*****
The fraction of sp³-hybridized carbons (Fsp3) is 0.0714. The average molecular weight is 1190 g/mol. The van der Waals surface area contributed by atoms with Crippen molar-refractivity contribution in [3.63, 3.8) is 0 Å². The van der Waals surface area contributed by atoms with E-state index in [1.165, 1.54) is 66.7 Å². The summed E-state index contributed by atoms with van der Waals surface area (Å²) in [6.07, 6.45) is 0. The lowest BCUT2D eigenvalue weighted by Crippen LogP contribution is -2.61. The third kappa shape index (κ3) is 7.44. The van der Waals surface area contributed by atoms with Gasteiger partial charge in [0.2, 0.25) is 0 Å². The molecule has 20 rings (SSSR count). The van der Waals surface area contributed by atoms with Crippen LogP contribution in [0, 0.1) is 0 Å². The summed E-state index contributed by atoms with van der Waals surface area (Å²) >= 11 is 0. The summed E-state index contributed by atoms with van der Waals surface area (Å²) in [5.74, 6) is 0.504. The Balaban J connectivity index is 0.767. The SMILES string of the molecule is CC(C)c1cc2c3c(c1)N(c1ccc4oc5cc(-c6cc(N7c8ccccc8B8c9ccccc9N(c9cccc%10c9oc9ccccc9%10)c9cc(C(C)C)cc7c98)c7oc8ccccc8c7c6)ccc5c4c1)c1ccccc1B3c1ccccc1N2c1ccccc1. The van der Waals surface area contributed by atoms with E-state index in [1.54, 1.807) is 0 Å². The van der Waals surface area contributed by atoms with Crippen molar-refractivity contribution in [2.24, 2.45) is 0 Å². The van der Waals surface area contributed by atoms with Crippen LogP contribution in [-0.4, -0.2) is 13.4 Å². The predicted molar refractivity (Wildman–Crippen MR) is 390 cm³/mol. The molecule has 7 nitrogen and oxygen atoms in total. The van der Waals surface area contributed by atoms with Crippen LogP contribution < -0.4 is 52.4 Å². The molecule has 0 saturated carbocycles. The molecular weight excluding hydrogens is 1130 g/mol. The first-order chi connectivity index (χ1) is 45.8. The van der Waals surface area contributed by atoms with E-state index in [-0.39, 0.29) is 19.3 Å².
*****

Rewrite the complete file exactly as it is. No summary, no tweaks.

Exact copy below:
The fraction of sp³-hybridized carbons (Fsp3) is 0.0714. The average molecular weight is 1190 g/mol. The van der Waals surface area contributed by atoms with Crippen molar-refractivity contribution in [3.63, 3.8) is 0 Å². The van der Waals surface area contributed by atoms with E-state index in [1.165, 1.54) is 66.7 Å². The summed E-state index contributed by atoms with van der Waals surface area (Å²) in [6.07, 6.45) is 0. The lowest BCUT2D eigenvalue weighted by Crippen LogP contribution is -2.61. The third kappa shape index (κ3) is 7.44. The van der Waals surface area contributed by atoms with Gasteiger partial charge in [0.2, 0.25) is 0 Å². The molecule has 20 rings (SSSR count). The van der Waals surface area contributed by atoms with Crippen LogP contribution in [0, 0.1) is 0 Å². The summed E-state index contributed by atoms with van der Waals surface area (Å²) >= 11 is 0. The summed E-state index contributed by atoms with van der Waals surface area (Å²) in [5.74, 6) is 0.504. The Balaban J connectivity index is 0.767. The SMILES string of the molecule is CC(C)c1cc2c3c(c1)N(c1ccc4oc5cc(-c6cc(N7c8ccccc8B8c9ccccc9N(c9cccc%10c9oc9ccccc9%10)c9cc(C(C)C)cc7c98)c7oc8ccccc8c7c6)ccc5c4c1)c1ccccc1B3c1ccccc1N2c1ccccc1. The van der Waals surface area contributed by atoms with E-state index in [1.54, 1.807) is 0 Å². The van der Waals surface area contributed by atoms with Crippen molar-refractivity contribution in [2.24, 2.45) is 0 Å². The van der Waals surface area contributed by atoms with Crippen LogP contribution in [-0.4, -0.2) is 13.4 Å². The predicted molar refractivity (Wildman–Crippen MR) is 390 cm³/mol. The molecule has 7 nitrogen and oxygen atoms in total. The van der Waals surface area contributed by atoms with Crippen LogP contribution < -0.4 is 52.4 Å². The molecule has 0 saturated carbocycles. The molecular weight excluding hydrogens is 1130 g/mol. The first-order chi connectivity index (χ1) is 45.8. The van der Waals surface area contributed by atoms with E-state index in [-0.39, 0.29) is 19.3 Å².